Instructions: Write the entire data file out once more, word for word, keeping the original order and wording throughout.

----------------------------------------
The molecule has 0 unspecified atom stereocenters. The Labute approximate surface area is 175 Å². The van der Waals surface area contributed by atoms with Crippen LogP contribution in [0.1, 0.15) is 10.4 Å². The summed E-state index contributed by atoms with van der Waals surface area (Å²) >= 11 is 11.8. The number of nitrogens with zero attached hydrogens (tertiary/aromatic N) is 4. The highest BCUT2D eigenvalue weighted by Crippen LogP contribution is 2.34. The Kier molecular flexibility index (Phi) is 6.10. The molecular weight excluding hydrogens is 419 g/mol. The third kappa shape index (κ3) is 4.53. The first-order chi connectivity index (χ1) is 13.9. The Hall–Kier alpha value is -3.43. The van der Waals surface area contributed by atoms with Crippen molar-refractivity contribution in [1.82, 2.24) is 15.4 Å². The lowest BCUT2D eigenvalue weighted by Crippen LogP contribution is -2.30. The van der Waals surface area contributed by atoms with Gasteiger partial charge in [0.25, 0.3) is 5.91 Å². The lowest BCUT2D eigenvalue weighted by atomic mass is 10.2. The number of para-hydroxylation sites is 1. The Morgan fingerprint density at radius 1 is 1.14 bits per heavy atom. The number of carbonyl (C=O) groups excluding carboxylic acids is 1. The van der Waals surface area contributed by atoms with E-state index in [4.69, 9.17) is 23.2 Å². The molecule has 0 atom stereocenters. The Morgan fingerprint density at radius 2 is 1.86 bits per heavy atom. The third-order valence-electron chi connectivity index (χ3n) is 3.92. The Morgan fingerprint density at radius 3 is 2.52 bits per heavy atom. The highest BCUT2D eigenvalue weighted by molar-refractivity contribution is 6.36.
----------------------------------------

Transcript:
The molecule has 0 unspecified atom stereocenters. The Labute approximate surface area is 175 Å². The van der Waals surface area contributed by atoms with Crippen LogP contribution in [0.1, 0.15) is 10.4 Å². The summed E-state index contributed by atoms with van der Waals surface area (Å²) >= 11 is 11.8. The number of nitrogens with zero attached hydrogens (tertiary/aromatic N) is 4. The highest BCUT2D eigenvalue weighted by Crippen LogP contribution is 2.34. The Kier molecular flexibility index (Phi) is 6.10. The molecular weight excluding hydrogens is 419 g/mol. The third kappa shape index (κ3) is 4.53. The first-order chi connectivity index (χ1) is 13.9. The Hall–Kier alpha value is -3.43. The van der Waals surface area contributed by atoms with Crippen molar-refractivity contribution in [1.82, 2.24) is 15.4 Å². The lowest BCUT2D eigenvalue weighted by Crippen LogP contribution is -2.30. The van der Waals surface area contributed by atoms with Gasteiger partial charge in [0.25, 0.3) is 5.91 Å². The lowest BCUT2D eigenvalue weighted by atomic mass is 10.2. The number of para-hydroxylation sites is 1. The Morgan fingerprint density at radius 1 is 1.14 bits per heavy atom. The number of carbonyl (C=O) groups excluding carboxylic acids is 1. The van der Waals surface area contributed by atoms with E-state index in [4.69, 9.17) is 23.2 Å². The molecule has 0 atom stereocenters. The Morgan fingerprint density at radius 2 is 1.86 bits per heavy atom. The third-order valence-electron chi connectivity index (χ3n) is 3.92. The Morgan fingerprint density at radius 3 is 2.52 bits per heavy atom. The highest BCUT2D eigenvalue weighted by molar-refractivity contribution is 6.36.